[ 10:21 thursday 7 january 2016 – la graciosa, islas canarias ]
after a glorious and windswept christmas in cornwall with my family i felt an urge for a period of complete solitude to clear my mind for the year ahead. by the end of 2015 there were so many alluring opportunities to expand the trampery that i realised i no longer had a clear sense of direction or purpose. i needed to get away from the complexity and noise in order to choose the right path.
thus on the thirtieth of december i booked a last-minute flight to the canary islands and twenty-four hours later i found myself stepping out of the airport terminal at lanzarote, blinking in the soft afternoon sunlight. looking at a map the most remote village i could find was el golfo on the west coast of the island, surrounded by a vast expanse of bare lava. so i booked a room, rented a car and set off.
speeding along the empty roads through the arid black landscape in the golden afternoon light i felt a sense of exhilaration rising in me. coming down the hill towards el golfo the village revealed itself as a small cluster of low white cuboid buildings huddled against the jagged black shore. a huge swell was rolling in from the atlantic. the wind tore the crests horizontally from from the waves sending feathery plumes through the air. everything was filled with the roar and spray of the surf as it crashed against the black rocks. i breathed it all in.
for as long as i can remember i’ve been superstitious about new year, looking to it for a sign of what the coming year will bring. i’ve always spent it with close friends. sometimes in a big city, sometimes in a beautiful wilderness. last year i saw in the new year with martin and jens on lyngen fjord at the arctic northern fringe of norway. previous locations have included stromboli, merida, berlin, london, the isles of scilly (for the millennium), melbourne and salvador da bahia. this is the first time in my life i’ve ever chosen to spend new year alone. i can’t deny i felt a little anxious about it, but i had a strong instinct it was the right thing to do.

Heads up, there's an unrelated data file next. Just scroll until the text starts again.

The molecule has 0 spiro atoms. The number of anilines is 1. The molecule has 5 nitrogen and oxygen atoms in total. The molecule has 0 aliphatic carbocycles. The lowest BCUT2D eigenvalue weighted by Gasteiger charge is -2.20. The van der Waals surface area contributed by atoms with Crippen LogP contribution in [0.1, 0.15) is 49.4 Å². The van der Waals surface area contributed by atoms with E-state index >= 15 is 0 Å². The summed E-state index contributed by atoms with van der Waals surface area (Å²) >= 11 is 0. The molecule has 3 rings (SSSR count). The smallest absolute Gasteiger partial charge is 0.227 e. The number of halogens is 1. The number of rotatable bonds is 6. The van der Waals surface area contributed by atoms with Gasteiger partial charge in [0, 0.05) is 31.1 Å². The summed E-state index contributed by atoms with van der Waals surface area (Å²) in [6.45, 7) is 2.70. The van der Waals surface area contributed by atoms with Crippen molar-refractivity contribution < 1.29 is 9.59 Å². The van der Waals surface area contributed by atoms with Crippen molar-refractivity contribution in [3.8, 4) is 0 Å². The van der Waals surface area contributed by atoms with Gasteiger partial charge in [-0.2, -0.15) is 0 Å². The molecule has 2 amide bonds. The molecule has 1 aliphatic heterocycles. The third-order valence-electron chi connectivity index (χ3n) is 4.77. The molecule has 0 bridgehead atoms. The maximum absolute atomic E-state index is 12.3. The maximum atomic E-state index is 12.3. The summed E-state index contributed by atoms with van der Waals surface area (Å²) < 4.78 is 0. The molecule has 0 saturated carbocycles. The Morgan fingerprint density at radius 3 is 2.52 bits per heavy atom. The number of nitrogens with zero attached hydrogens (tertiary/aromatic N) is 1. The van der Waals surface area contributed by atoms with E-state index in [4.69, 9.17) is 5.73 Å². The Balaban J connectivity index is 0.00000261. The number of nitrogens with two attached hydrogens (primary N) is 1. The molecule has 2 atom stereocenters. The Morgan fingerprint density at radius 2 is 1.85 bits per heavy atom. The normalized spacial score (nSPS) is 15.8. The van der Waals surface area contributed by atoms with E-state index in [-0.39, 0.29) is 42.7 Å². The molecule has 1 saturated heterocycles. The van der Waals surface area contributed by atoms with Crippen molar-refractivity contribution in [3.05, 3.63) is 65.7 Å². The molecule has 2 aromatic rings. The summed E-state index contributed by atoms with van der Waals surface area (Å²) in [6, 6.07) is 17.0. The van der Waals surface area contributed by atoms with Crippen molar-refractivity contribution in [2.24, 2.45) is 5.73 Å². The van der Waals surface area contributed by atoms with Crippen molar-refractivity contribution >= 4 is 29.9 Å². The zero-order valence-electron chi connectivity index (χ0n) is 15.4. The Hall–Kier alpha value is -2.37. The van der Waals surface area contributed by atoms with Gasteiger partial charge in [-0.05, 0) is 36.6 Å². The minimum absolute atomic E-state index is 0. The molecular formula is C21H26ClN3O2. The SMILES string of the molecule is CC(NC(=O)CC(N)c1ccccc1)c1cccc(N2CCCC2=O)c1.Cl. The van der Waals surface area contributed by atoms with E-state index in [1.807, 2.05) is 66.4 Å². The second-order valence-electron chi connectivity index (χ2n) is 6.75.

after dropping my bags in el golfo i walked out to the rocks and immersed myself in the sound of the breaking surf. i walked to a small black sand beach at the end of the village where i sat and watched the final sunset of 2015. in the evening i drove into the island’s capital arrecife where i found the streets deserted. it felt as if the town had been abandoned. walking along a backstreet i was hailed from a small columbian restaurant, one of very few that were open, so i went in and dined on plantain and cheese.
afterwards i found my way to the old harbour and a neapolitan-run bar from which music and laughter were emanating. no sooner had i arrived than the staff began to race around distributing sealed plastic bags. one was shoved in my hands. i tore it open and found a party hat, a garland, a party hooter and a strange device comprising two plastic hands on a stick. suddenly everyone was cheering and honking. i thought there was another hour to go before midnight but i’d set the time zone wrong on my phone. 2016 had caught me by surprise. it seemed like a poetically apt way to begin the year. i joined the cheering, hooted my hooter, clapped the plastic hands and exchanged greetings with everyone on the tables around me.